Published: Jul 21, 2020
Wall Street used to be known as a "boys club," and media depictions of women in business didn't help. A decade ago New York Magazine was publishing stories like "Foxes of Wall Street," which rated women in finance by their looks. Of course, publishers gave the same treatment to men, like WSJ's "Sexiest Men on Wall Street." But in a field where the gender pay gap was 20% or higher for the same job, you can't blame the women in finance if it rankled.
In recent years Wall Street firms have been actively recruiting women, expanding diversity affinity groups and networks, and making sure their entry-level analyst and associate classes have a high ratio of women to men. In fact, more than a few firms' analysts classes now have an equal number of women and men. But what is it like to work at a hot hedge fund, from the point of veiw of the women who work there? We asked one to give us a day in the life:
7:00 AM: Arrive at the office, read The Wall Street Journal on the way into work to brief on current events in the market. Read industry magazines/journals to find out the latest news.
8:00 AM: After having coffee and bagel, check e-mails and phone messages from clients. Respond to client's questions concerning performance of the fund and general market conditions.
9:00 AM: Work on writing the monthly newsletter. This involves getting all the analytics of the fund, which are obtained from the operations manager. It also requires the fund manager to summarize market conditions for the month and indicate which of the firms' securities were impacted and which were not. You assist the fund manager in gathering the market data.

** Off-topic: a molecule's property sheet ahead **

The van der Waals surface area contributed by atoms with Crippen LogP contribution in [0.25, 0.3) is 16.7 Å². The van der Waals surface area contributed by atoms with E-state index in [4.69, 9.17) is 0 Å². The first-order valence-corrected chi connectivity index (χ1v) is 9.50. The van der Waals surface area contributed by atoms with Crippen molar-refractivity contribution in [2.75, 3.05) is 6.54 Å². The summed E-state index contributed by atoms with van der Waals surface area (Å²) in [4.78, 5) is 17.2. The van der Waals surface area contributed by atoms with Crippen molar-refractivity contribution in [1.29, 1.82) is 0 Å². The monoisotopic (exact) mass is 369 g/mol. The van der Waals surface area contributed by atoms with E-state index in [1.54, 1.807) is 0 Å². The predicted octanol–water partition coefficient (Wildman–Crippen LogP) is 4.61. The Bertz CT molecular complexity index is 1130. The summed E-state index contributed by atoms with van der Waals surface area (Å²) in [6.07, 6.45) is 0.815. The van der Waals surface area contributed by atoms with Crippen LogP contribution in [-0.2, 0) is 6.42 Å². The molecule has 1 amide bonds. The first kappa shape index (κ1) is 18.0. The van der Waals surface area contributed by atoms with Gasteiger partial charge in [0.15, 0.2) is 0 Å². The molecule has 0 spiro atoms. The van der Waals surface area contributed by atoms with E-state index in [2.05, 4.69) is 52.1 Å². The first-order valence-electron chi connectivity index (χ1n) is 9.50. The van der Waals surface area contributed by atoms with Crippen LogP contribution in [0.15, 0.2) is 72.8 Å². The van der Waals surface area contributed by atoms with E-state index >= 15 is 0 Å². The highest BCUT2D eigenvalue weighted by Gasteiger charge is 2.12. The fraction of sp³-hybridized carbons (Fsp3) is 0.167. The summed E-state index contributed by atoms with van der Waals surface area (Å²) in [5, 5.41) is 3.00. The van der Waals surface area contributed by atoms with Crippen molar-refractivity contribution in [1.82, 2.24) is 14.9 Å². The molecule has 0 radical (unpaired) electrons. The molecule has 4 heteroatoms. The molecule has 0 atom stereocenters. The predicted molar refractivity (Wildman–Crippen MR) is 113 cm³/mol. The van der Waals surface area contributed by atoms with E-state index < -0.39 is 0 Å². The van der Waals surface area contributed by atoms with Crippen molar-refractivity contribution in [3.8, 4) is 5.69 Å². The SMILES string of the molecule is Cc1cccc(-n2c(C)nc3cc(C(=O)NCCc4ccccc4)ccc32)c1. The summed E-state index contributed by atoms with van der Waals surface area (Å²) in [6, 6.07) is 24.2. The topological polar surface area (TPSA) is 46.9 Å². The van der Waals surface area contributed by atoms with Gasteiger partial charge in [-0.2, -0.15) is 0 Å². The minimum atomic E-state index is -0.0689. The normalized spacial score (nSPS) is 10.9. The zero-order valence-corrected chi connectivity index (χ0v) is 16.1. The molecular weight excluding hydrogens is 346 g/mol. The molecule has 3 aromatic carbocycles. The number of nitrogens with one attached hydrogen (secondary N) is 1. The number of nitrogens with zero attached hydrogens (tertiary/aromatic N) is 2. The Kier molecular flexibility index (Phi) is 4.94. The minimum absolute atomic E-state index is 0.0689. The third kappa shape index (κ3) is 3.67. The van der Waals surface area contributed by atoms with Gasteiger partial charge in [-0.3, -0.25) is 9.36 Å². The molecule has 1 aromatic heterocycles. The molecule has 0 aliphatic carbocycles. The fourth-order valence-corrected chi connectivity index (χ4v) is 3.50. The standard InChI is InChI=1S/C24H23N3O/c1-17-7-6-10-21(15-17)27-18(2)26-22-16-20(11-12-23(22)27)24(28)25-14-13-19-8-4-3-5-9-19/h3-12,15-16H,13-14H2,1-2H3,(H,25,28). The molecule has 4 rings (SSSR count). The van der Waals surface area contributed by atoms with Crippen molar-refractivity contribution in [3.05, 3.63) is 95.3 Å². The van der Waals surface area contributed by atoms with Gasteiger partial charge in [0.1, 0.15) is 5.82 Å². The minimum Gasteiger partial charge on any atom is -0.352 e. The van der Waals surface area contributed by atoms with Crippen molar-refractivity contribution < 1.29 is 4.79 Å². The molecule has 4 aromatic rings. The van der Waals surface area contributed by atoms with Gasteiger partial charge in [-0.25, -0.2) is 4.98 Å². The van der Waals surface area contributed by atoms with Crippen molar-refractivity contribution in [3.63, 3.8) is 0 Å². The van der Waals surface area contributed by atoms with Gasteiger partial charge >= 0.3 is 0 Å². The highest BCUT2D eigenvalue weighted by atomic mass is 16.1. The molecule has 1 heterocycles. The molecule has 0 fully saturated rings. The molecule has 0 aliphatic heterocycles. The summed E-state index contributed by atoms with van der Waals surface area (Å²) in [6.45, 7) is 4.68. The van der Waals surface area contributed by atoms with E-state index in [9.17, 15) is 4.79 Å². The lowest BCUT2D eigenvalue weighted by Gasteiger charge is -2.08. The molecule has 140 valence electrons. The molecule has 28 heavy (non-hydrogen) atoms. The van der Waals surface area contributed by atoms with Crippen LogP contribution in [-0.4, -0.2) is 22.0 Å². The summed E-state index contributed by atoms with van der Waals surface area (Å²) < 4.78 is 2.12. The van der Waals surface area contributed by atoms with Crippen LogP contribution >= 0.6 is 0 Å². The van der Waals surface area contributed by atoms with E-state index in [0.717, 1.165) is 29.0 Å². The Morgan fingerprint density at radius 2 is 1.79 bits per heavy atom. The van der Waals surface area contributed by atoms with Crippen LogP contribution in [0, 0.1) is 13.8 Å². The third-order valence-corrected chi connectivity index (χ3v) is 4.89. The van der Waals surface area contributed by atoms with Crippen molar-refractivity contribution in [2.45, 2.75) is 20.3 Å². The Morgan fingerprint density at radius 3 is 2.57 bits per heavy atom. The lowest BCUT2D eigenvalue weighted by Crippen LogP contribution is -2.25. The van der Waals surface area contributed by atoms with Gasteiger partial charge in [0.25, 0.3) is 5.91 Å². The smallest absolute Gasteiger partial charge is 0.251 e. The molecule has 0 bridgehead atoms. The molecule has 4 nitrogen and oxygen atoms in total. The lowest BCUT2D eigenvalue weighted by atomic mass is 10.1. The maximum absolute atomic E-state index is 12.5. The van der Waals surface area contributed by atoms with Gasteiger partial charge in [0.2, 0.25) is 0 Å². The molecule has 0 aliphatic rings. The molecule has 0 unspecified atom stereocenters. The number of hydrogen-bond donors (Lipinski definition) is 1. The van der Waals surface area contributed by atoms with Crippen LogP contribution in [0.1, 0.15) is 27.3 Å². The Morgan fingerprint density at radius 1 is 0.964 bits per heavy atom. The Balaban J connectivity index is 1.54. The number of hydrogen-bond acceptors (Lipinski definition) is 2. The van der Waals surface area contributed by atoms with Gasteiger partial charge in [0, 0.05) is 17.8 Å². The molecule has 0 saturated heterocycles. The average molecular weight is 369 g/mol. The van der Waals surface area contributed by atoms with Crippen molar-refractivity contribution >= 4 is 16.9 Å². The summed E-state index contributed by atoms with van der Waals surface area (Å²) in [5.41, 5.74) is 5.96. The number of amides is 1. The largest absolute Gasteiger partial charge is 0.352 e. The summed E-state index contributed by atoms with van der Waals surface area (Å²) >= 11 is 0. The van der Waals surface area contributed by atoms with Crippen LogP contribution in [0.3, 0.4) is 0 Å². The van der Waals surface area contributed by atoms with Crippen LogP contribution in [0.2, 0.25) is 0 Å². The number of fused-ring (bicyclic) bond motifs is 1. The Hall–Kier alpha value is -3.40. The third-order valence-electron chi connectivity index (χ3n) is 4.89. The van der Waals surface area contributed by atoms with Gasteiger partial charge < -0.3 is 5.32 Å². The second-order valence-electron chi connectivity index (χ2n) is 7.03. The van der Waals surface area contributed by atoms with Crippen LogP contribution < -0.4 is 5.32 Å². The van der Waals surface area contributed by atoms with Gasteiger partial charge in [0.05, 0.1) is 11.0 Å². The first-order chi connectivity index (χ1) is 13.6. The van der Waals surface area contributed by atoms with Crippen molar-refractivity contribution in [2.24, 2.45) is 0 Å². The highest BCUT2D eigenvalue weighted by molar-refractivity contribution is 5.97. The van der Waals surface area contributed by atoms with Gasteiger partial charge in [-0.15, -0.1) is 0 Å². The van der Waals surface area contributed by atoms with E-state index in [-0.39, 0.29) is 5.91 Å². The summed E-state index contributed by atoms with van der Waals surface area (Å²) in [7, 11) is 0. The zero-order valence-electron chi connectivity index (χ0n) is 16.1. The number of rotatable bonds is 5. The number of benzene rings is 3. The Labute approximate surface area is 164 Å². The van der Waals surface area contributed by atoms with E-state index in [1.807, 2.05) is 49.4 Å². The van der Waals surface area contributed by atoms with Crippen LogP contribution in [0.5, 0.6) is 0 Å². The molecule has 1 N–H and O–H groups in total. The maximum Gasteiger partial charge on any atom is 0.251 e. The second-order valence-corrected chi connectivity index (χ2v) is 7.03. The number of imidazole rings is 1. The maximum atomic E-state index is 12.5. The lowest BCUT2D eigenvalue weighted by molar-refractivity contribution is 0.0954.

10:00 AM: Get called into a meeting with a potential investor by the hedge fund manager. Present the terms and conditions of investing with the fund: lockup periods, minimum investment, etc. The manager has already gone over the returns of the fund and his investment philosophy.
11:30 AM: Leave for a lunch in Midtown with an existing investor in the fund. This lunch was arranged to discuss a potential investment in a new fund that we are launching. Over lunch, you discuss the existing performance of our fund, general market conditions, and what differences the new fund would mean to his portfolio.
2:00 PM: Arrive back from lunch to many e-mails and voice messages. Respond to the e-mails, and continue to write the monthly newsletter as well as researching the macro economic conditions for the past month.
3:00 PM: Speak to capital introductions group at a leading prime broker to discuss their next conference and to see if the firm can present at it. The conference is full for speakers, but the firm will attend.
4:00 PM: Arrange meetings with potential investors for the fund manager. Continue with the monthly newsletter. This usually takes a few full days to complete since the coordination of the different departments can be timely.
5:30 PM: Leave for a dinner in Midtown with a potential investor in the fund and the hedge fund manager to discuss the investor's potential investment into a new fund the firm is launching. Over dinner, you discuss the existing performance of our funds, general market conditions and what investing in the new fund would mean to his portfolio.
8:00 PM: After dinner, grab a cab home and crash to Soho House.
Below is an account of an 18-hour period in the life of an investment banking summer analyst; she works as a corporate finance generalist for Houlihan Lokey in New York.
7:30 AM: Wake up to the repetitive beeping of my alarm; immediately check my phone.
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